UN Secretary-General Antonio Guterres laid a wreath to honour more than 4,000 UN peacekeepers who lost their lives since 1948, and presided over a virtual ceremony at which the Dag Hammarskjold Medal was awarded posthumously to 129 peacekeepers, who died in 2020 and in the first month of 2021.
Thursday’s events formed the annual observance of the International Day of UN Peacekeepers, which falls on May 29, reports Xinhua news agency.
“Our fallen peacekeepers, uniformed and civilian, lost their lives due to malicious acts, in accidents and as a result of illness, including Covid-19. They came from 44 different countries and diverse backgrounds but were united by a common purpose: to serve our great organization, promote peace and security and improve the lives of some of the world’s most vulnerable people,” he said during Dag Hammarskjold Medal ceremony.
“We are forever in their debt. I offer my sincere condolences to their families and friends and I hope that the medals presented today offer some comfort. Their ultimate sacrifice will not be forgotten, and they will always be in our hearts.”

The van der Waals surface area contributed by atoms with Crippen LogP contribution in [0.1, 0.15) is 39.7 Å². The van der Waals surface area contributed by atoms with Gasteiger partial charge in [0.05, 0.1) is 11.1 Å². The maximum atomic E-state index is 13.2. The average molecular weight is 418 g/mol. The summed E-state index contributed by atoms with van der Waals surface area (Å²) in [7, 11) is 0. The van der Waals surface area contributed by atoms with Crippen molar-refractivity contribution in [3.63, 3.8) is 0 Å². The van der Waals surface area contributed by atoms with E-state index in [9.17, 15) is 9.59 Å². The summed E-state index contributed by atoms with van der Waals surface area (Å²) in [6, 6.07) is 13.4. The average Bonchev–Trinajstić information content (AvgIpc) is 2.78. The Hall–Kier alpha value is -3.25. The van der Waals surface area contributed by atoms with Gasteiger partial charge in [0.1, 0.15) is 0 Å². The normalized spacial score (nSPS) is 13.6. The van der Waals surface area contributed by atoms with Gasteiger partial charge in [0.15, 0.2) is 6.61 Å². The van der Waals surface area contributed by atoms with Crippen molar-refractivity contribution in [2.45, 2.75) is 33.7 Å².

The challenges and threats faced by UN peacekeepers are immense, the UN chief said, adding that they work hard every day to protect some of the world’s most vulnerable, while facing the dual threats of violence and a global pandemic.
Despite Covid-19, across all UN peacekeeping missions, the blue helmets have not only been adapting to continue to deliver their core tasks, they are also assisting national and community efforts to fight the virus, he said.
“I am proud of the work they have done. We salute the dedication and bravery of all our peacekeepers, women and men, the young and the slightly older,and we remain grateful for their service and sacrifice. They deserve our full support, and we must continue to work together to do all that we can to improve their safety and security and give them the tools to succeed,” said Guterres.